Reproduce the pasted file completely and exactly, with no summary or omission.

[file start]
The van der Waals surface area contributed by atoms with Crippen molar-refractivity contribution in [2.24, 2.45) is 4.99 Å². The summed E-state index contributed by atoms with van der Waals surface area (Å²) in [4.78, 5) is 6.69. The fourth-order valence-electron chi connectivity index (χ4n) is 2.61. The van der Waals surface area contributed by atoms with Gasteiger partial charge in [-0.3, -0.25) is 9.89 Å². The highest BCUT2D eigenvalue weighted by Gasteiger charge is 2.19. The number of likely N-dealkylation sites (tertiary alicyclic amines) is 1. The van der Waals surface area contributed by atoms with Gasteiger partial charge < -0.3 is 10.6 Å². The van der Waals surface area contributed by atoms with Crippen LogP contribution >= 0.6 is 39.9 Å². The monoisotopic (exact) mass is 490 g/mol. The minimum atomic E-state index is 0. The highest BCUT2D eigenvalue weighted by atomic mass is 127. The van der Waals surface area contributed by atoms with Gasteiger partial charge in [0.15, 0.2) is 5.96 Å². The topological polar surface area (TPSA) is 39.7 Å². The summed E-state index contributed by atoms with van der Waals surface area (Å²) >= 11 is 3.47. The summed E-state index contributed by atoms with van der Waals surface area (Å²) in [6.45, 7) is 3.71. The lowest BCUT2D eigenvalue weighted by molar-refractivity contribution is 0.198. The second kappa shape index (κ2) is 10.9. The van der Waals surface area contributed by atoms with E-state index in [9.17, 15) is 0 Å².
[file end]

The van der Waals surface area contributed by atoms with Crippen molar-refractivity contribution in [2.24, 2.45) is 4.99 Å². The summed E-state index contributed by atoms with van der Waals surface area (Å²) in [4.78, 5) is 6.69. The fourth-order valence-electron chi connectivity index (χ4n) is 2.61. The van der Waals surface area contributed by atoms with Gasteiger partial charge in [-0.3, -0.25) is 9.89 Å². The highest BCUT2D eigenvalue weighted by Gasteiger charge is 2.19. The number of likely N-dealkylation sites (tertiary alicyclic amines) is 1. The van der Waals surface area contributed by atoms with Gasteiger partial charge < -0.3 is 10.6 Å². The van der Waals surface area contributed by atoms with Crippen LogP contribution >= 0.6 is 39.9 Å². The monoisotopic (exact) mass is 490 g/mol. The minimum atomic E-state index is 0. The highest BCUT2D eigenvalue weighted by atomic mass is 127. The van der Waals surface area contributed by atoms with Gasteiger partial charge in [0.15, 0.2) is 5.96 Å². The topological polar surface area (TPSA) is 39.7 Å². The summed E-state index contributed by atoms with van der Waals surface area (Å²) >= 11 is 3.47. The summed E-state index contributed by atoms with van der Waals surface area (Å²) in [6.45, 7) is 3.71. The lowest BCUT2D eigenvalue weighted by molar-refractivity contribution is 0.198. The second kappa shape index (κ2) is 10.9. The van der Waals surface area contributed by atoms with E-state index in [9.17, 15) is 0 Å².